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September 2018
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Home Injuries highlighted by SafeHome Tool

Injuries and their consequences produce a heavy burden on society in terms of short and long term disability, mortality, economic loss and health care costs. Whilst injuries account for only about three per cent of total deaths in Wales, the distribution of the age of death in those dying is very different from most other causes of death with a high proportion of deaths occurring in the young. After the age of one, injury is the first or second leading cause of death in most European countries, including Wales.

There is increasing concern being expressed to address the prevention of death and disability in Wales, for example the Chief Medical Officer, Dr Tony Jewell, is supporting the concept of ‘preventing the preventable’. Injuries are caused by predicable interactions between individuals and the environment in which they live and work. The term ‘accident’ is no longer used as it tends to suggest that injuries are random events and not amenable to prevention, when in reality they usually follow a predictable pattern of exposure and are largely preventable. Increasingly references are made to unintentional injuries or events, such as crashes or collisions, rather than terms such as ‘accidental injury’.

SafeHome is a web-based home safety and hazard assessment tool designed to reduce injuries in the home, particularly amongst children and older people. SafeHome has been developed by injury prevention researchers at Swansea and Cardiff Universities with input from a number of charities and organisations. Available on www.Safehome.org.uk, SafeHome enables the individual to complete a short online questionnaire. There are two forms available because some things are dangerous for young children that are not dangerous for adults and older children. A personal report is then generated which identifies hazards and safety features in their home and gives guidance on how to make their home safer. It will also compare hazards in your home with other houses.

SafeHome can be used by anyone, of any age, who has access to a personal computer. Alternatively, it can be accessed through the internet provision available at local public libraries. It is web-based and very simple to use. SafeHome can also be used by teachers in the classroom as part of Personal and Social Education sessions related to health and safety or as part of Information Technology lessons.

Working with the Centre for Health Information, Research and Evaluation (CHIRAL) at the School of Medicine, Swansea University, the Conwy and Denbighshire Local Public Health Team of the NPHS helped to pilot this tool across both counties in 2008. They were supported by Conwy and Denbighshire Local Authorities and Local Health Boards( now Betsi Cadwaladr University Local Health Board) As part of this trial, the type of hazards in the home were analysed.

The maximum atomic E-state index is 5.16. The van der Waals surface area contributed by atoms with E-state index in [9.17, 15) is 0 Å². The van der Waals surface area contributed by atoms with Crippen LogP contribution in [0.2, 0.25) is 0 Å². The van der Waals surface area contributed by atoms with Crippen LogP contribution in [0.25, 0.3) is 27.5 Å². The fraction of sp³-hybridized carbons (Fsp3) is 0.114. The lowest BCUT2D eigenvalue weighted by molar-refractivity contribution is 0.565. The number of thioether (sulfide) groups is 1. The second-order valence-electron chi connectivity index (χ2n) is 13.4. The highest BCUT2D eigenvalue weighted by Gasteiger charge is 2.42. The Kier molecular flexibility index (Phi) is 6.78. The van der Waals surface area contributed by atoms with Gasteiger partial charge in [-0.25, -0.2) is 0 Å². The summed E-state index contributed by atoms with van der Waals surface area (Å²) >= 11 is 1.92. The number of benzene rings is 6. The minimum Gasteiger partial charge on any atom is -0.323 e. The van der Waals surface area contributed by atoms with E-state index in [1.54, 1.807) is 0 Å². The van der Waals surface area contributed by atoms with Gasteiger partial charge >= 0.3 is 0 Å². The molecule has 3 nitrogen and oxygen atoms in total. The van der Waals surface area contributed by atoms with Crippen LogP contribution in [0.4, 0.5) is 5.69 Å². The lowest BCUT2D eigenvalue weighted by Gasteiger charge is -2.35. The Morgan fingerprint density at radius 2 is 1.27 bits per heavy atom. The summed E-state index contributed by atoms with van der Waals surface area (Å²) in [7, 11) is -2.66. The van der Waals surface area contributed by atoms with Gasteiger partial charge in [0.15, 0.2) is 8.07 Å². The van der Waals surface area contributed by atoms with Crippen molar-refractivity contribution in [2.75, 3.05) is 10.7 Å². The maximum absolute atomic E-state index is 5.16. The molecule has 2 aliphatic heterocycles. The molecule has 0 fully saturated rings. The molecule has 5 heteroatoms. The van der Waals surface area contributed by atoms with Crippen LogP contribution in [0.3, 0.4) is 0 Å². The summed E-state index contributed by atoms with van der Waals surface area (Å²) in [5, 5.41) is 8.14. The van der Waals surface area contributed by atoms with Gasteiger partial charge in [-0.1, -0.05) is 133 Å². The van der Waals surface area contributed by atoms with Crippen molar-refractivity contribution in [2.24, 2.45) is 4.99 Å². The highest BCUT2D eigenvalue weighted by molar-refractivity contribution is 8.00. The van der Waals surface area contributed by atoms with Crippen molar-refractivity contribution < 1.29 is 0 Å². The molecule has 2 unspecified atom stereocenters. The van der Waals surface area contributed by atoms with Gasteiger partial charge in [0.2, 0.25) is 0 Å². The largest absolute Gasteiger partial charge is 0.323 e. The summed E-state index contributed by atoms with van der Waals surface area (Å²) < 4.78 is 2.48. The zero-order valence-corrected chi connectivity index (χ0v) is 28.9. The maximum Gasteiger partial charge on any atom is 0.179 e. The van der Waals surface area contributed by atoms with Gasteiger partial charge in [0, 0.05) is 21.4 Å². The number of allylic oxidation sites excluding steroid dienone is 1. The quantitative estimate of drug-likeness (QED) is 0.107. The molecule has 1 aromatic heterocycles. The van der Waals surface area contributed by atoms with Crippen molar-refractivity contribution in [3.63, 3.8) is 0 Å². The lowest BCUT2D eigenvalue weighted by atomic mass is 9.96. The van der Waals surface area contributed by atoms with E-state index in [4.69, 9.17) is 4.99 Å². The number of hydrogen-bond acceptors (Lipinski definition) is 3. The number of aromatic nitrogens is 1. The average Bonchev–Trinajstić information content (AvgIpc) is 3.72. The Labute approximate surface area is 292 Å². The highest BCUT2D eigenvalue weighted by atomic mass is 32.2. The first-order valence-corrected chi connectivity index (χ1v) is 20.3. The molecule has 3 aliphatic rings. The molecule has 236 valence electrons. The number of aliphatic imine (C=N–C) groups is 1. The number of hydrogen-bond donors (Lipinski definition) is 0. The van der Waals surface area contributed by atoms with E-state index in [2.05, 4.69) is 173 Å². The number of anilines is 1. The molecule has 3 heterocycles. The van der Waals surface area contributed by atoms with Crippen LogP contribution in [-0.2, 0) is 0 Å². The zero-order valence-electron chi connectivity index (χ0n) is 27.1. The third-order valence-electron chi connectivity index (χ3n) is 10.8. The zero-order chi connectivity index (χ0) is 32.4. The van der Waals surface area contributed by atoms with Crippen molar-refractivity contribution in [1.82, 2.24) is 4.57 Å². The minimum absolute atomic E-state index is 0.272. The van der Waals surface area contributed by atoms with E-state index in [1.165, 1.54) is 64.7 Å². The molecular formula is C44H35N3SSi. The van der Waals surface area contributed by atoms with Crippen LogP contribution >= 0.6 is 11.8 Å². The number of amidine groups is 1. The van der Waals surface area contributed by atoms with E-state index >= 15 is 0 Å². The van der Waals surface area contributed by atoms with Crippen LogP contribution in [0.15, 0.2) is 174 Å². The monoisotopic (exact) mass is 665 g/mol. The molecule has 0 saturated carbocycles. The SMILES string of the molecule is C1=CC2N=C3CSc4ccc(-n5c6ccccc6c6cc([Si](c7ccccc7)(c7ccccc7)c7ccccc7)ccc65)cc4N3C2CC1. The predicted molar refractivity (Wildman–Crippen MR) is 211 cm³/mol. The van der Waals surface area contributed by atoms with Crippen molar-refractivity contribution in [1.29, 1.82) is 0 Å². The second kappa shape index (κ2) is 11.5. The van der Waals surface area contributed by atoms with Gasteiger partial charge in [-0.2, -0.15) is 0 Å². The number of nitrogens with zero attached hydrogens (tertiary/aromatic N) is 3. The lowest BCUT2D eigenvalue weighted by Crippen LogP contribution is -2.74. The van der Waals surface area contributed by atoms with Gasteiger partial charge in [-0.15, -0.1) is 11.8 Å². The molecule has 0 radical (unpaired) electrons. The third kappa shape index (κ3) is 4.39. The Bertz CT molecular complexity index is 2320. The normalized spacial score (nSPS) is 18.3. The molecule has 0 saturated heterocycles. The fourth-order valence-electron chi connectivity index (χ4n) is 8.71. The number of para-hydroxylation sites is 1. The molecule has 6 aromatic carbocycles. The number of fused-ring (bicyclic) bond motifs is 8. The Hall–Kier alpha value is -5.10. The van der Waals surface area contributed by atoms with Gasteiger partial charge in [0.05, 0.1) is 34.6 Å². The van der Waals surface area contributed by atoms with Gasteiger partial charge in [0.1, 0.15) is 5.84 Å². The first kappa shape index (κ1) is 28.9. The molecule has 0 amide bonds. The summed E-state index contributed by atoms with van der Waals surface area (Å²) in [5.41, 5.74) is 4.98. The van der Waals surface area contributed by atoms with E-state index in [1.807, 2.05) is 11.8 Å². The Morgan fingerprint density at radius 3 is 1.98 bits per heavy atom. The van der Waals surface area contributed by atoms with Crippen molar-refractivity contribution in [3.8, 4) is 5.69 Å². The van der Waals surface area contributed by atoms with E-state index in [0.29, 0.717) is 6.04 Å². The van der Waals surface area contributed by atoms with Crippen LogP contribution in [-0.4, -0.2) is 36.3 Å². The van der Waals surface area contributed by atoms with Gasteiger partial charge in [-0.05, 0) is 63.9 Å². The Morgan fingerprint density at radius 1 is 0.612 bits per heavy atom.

A total of 53 households in Conwy and Denbighshire completed the tool. Particular hazards recorded (which are present in more than 50% of households in both counties) included:

Carbon monoxide monitors not fitted
No fire escape plans
Visitors not knowing about fire escape plans
Window locks not fitted on every upstairs window
Window locks within reach of children
Candles used in the home
Multiple appliances connected to sockets
No fire blankets or extinguishers available
Chemicals and hazardous substances not stored safely
Use of front rings of a cooker in houses with young children
Stairs with one or no handrails
No handrails fitted in baths
No non-slip surfaces or mats in baths
No anti-scald thermostatic mixing valve fitted to baths
No handrails fitted in showers
No handrails are fitted in reach of the toilet

Injuries, particularly injuries in the home, are an important public health issue. SafeHome is a web-based home safety and hazard assessment tool designed to reduce injuries in the home, particularly amongst children and older people. As a result of the pilot described, the tool is being simplified and further improved in collaboration with the charity Children in Wales. Use of the tool has highlighted particular home hazards in the counties of Conwy and Denbighshire, which could be used by partner organisations such as local authorities to plan risk-based provision of services and equipment. The hazards identified are likely to be applicable to other local authority areas across the UK.

By:
Dr Rob Atenstaedt, Consultant in Public Health Medicine and Local Public Health Director for Conwy & Denbighshire, National Public Health Service for Wales (NPHS)

Professor Ronan Lyons, Professor of Public Health and Co-Director of UKCRC DECIPHer (Development and Evaluation of Complex Interventions for Public Health Improvement) Centre

Samantha Turner Research Assistant, Centre for Health Information, Research and Evaluation (CHIRAL), Swansea University

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